‘Marvels of modern life’ created by Johnians get national recognition with Royal Mail stamps
"The UK is a global engineering powerhouse with many world firsts developed here"
The Raspberry Pi computer and a synthetic bone-graft are among the feats of engineering from the past 50 years being celebrated by the Royal Mail in a new set of stamps.
The 10 stamps feature ‘marvels of modern life’ created by British engineers and highlight inventions in medicine, travel, and infrastructure.
Dr Dame Sue Ion, British engineer and judge for the Royal Academy of Engineering MacRobert Award, commented: “The UK is a global engineering powerhouse with many world firsts developed here that have both benefitted our economy and helped to transform people’s lives for the better. This wonderful new set of Royal Mail stamps perfectly encapsulates the technical and commercial achievements made by British engineers over the last 50 years.”
"It's great to see the Raspberry Pi in this collection next to so many other world-changing engineering projects from the UK"
The Raspberry Pi device is a credit card-sized microcomputer which sparked a worldwide revolution in low-cost computing. Since the product’s launch in 2012, more than 22 million micro-computers have been sold, making the Raspberry Pi Britain’s best-selling computer.
Johnians Dr Eben Upton CBE and Dr Robert Mullins co-founded the Raspberry Pi Foundation in 2009. Dr Upton, who is the current CEO of Raspberry Pi (Trading) Ltd, was a student at St John’s for his undergraduate and postgraduate studies and was Director of Studies in Computer Science from 2004-2007.
Dr Robert Mullins took over this role when he joined St John’s as a Fellow in 2007. Since stepping down from the Raspberry Pi Foundation in 2014 he has gone on to co-found lowRISC – a not-for-profit platform designed to bring the benefits of open-source to hardware.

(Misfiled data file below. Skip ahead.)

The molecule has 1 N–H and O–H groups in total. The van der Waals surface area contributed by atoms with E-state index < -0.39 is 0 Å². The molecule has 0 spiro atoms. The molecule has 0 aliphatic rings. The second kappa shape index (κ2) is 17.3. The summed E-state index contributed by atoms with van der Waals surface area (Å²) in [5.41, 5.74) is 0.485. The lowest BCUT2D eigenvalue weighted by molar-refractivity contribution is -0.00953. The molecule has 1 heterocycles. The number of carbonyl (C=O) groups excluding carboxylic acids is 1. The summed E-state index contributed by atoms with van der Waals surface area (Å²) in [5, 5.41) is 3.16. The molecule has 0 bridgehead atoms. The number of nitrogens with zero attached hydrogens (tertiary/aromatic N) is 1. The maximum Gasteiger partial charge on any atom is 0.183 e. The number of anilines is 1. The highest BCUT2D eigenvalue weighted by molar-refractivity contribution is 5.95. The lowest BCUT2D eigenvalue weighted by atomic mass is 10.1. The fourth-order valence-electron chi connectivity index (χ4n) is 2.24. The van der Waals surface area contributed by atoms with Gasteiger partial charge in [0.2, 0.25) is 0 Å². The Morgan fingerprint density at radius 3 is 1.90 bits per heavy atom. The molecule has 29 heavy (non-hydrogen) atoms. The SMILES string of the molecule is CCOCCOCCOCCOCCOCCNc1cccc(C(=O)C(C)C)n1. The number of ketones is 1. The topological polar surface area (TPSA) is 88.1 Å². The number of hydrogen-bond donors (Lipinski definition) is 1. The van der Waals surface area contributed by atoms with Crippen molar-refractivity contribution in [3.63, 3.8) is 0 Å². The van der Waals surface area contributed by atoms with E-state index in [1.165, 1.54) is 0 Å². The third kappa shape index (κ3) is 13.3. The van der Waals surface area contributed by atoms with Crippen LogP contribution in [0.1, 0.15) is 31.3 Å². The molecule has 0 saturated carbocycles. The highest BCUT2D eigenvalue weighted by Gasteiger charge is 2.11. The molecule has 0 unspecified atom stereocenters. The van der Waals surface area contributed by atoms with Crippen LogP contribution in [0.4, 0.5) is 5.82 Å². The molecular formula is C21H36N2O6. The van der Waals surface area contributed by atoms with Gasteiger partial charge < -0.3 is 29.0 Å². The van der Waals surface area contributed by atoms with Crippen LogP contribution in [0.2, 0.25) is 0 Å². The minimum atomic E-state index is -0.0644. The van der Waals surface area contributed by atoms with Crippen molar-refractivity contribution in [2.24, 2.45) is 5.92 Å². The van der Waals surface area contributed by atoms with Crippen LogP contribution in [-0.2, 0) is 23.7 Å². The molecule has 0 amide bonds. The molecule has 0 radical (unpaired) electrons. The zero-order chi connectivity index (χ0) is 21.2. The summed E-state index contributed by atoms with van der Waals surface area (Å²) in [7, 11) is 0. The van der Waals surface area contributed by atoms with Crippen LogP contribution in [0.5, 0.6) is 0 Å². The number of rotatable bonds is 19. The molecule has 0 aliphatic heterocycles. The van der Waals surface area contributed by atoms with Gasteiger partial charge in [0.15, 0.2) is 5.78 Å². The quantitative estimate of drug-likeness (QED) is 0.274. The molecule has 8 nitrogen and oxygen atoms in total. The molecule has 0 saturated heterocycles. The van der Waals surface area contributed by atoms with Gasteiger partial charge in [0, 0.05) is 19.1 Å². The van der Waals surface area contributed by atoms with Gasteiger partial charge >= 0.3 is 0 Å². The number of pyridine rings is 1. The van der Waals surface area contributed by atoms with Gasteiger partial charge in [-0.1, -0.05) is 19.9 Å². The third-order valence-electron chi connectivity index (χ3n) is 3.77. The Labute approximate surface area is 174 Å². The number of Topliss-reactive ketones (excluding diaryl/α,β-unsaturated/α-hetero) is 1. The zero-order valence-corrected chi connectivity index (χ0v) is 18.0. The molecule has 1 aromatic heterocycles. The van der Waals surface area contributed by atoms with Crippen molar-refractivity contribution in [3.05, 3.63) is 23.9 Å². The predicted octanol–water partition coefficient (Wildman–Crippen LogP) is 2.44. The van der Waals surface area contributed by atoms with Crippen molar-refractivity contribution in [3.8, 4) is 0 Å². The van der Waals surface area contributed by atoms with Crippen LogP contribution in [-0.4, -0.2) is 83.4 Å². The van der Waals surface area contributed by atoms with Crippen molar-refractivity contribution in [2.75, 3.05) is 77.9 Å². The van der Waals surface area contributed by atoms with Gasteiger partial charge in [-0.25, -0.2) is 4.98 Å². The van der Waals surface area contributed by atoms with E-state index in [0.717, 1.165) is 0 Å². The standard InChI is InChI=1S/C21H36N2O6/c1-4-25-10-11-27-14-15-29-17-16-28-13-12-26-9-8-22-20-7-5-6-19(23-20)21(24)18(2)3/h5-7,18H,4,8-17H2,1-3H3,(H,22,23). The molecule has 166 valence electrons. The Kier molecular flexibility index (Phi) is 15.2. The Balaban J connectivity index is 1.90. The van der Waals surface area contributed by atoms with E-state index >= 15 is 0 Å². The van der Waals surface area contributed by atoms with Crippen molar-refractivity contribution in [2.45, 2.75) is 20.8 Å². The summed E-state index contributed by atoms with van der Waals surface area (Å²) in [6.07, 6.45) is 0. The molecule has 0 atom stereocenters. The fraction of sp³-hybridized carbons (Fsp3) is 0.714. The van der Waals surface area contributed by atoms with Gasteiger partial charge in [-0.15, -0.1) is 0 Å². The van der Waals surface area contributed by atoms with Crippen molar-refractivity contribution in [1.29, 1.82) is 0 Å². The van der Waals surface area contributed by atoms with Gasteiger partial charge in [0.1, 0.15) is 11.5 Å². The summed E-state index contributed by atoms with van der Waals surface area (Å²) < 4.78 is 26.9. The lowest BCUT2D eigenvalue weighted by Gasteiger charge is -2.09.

Speaking about the new Royal Mail stamps he said: "The team at Raspberry Pi continue to do a fantastic job - helping create a new generation who are confident and knowlegable about technology. It's great to see the Raspberry Pi in this collection next to so many other world-changing engineering projects from the UK."
Actifuse is a synthetic bone-graft product based on the sponge-like structure of cancellous bone
The synthetic bone-graft enables bones to heal after significant or complicated bone breakages which otherwise the body would be unable to repair on its own. Bone grafts can be taken from a patient’s own body, but limited availability and the need for additional surgery makes the engineered synthetic bone-graft material a vital tool to aid the repair of fractures.
Before Professor Serena Best, became a Fellow of St John’s College and then Professor of Materials Science, Department of Materials Science and Metallurgy, she was part of the team at Queen Mary University of London (QMUL), headed by Professor William Bonfield, which spun out the company, ApaTech, based on synthetic bone-graft technology mimicking the composition and sponge-like structure of cancellous bone.
After becoming a College Fellow in 2000 she continued research in the area with Professor William Bonfield, Emeritus Professor of Medical Materials in the University of Cambridge, and collaborated with Professor Iain Gibson, University of Aberdeen, and Dr Karin Hing, Queen Mary University of London. Their combined work underpinned the commercial launch of the bioactive synthetic bone graft Actifuse which has been used by surgeons worldwide.
Also included in the Royal Mail collection are the Falkirk wheel, the world’s only rotating boat lift, the Harrier Jump Jet, and Crossrail’s tunnel boring project which will create a new rail line from Reading to Essex.
The stamps can be purchased at Royal Mail Post Offices and online.